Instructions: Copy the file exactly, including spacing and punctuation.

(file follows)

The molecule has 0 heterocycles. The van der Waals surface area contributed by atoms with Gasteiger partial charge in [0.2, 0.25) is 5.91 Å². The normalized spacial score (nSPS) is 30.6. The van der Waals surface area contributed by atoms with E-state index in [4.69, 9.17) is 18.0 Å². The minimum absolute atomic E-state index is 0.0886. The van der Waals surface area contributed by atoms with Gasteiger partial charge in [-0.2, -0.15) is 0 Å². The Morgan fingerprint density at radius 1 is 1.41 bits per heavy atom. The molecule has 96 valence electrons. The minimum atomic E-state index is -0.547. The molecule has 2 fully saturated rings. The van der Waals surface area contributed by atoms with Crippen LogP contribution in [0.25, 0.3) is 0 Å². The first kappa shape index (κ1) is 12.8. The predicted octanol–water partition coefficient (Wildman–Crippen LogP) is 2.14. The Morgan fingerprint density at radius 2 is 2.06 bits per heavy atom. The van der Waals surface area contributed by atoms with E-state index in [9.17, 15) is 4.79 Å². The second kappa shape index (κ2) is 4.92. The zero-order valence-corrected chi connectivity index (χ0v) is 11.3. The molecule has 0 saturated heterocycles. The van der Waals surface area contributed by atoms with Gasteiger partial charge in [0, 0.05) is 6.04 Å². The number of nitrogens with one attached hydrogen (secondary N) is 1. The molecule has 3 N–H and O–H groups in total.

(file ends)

The molecule has 0 heterocycles. The van der Waals surface area contributed by atoms with Gasteiger partial charge in [0.2, 0.25) is 5.91 Å². The normalized spacial score (nSPS) is 30.6. The van der Waals surface area contributed by atoms with E-state index in [4.69, 9.17) is 18.0 Å². The minimum absolute atomic E-state index is 0.0886. The van der Waals surface area contributed by atoms with Gasteiger partial charge in [-0.2, -0.15) is 0 Å². The Morgan fingerprint density at radius 1 is 1.41 bits per heavy atom. The molecule has 96 valence electrons. The minimum atomic E-state index is -0.547. The molecule has 2 fully saturated rings. The van der Waals surface area contributed by atoms with Crippen LogP contribution in [0.25, 0.3) is 0 Å². The first kappa shape index (κ1) is 12.8. The predicted octanol–water partition coefficient (Wildman–Crippen LogP) is 2.14. The Morgan fingerprint density at radius 2 is 2.06 bits per heavy atom. The van der Waals surface area contributed by atoms with E-state index in [9.17, 15) is 4.79 Å². The second kappa shape index (κ2) is 4.92. The zero-order valence-corrected chi connectivity index (χ0v) is 11.3. The molecule has 0 saturated heterocycles. The van der Waals surface area contributed by atoms with Gasteiger partial charge in [0, 0.05) is 6.04 Å². The number of nitrogens with one attached hydrogen (secondary N) is 1. The molecule has 3 N–H and O–H groups in total.